9th Biennial Conference on Baroque Music


The Seventeenth-Century French Harpsichord Suite and Social Philosophy: A Reexamination of Suite Organization

Margot Martin

This paper addresses the current divergent theories surrounding harpsichord suite organization and offers a new explanation for the organization of the suite. It focuses especially on the published harpsichord collections of Chambonnières (1670), La Guerre (1687), d’Anglebert (1689), and Le Roux (1705), and examines the keyboard suite in light of the social and artistic practices of the period. It first discusses the seventeenth-century perception of music as a sister in the family of arts and examines the function of an artistic work (including music) within society. It considers the social ceremony of ballroom dance and examines the music as an artistic representation of dance. It also discusses commonly held concepts of expression through movement, using paintings of Charles Le Brun to illustrate these concepts and to delineate criteria that governed musical expression. Principles of artistic expression are further explored by investigating parallels between musical practices and conventions of literary portraits. This helps to more specifically define the music in its role as an artistic representation and to explain how it operated in that role. Finally, all of these various elements are joined together as a foundation for musical analysis, which gives us a culturally and historically informed reading of the music. Such analysis brings to light the governing factors behind the music and its arrangement in the suites, and shows how the music functioned as a representation of social order through its multiple layers of representation.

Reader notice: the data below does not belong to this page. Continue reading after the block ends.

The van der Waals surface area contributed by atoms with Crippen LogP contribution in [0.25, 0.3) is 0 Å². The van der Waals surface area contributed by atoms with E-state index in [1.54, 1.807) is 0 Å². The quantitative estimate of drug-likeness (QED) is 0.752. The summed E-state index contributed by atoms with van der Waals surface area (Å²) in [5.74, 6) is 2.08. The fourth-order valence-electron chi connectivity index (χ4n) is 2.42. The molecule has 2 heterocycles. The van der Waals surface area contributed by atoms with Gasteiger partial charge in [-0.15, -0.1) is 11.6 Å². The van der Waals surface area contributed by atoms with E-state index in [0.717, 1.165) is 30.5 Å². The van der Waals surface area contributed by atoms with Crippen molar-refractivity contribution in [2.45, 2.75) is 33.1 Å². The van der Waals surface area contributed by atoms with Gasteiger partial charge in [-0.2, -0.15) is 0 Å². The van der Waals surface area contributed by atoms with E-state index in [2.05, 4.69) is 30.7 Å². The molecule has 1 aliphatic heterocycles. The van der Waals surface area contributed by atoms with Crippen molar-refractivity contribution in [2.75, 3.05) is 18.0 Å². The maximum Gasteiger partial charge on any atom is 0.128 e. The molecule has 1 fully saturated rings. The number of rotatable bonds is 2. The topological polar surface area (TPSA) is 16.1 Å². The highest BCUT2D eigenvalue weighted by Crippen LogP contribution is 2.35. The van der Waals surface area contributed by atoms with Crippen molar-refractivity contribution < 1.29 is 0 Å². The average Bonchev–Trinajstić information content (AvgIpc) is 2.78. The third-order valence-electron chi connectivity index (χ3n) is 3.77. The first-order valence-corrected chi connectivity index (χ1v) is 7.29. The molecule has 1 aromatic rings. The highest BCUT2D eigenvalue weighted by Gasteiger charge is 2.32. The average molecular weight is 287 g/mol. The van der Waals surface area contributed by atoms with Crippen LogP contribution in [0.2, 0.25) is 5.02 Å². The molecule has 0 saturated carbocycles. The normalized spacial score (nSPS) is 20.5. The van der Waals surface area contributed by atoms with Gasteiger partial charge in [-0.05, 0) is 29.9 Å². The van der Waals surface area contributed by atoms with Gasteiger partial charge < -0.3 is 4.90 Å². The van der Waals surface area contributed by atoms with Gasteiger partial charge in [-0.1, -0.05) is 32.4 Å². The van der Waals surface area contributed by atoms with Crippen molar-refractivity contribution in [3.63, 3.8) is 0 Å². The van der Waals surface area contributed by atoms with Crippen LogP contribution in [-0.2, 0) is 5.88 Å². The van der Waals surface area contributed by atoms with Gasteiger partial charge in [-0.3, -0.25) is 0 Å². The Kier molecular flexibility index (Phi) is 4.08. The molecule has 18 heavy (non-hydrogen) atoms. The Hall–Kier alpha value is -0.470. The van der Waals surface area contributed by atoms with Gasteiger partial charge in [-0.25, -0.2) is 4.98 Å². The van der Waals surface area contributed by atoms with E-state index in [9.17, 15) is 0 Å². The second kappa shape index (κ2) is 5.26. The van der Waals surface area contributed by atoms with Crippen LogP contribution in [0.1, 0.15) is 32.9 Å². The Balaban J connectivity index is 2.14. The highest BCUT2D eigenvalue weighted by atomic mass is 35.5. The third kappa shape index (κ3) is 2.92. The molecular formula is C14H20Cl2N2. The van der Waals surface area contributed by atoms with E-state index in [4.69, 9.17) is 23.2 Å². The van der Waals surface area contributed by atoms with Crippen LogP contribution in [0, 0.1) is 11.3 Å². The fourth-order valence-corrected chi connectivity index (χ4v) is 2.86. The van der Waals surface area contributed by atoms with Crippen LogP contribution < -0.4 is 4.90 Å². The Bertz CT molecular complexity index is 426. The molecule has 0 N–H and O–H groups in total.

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Last updated on 22 March 2000 by Yo Tomita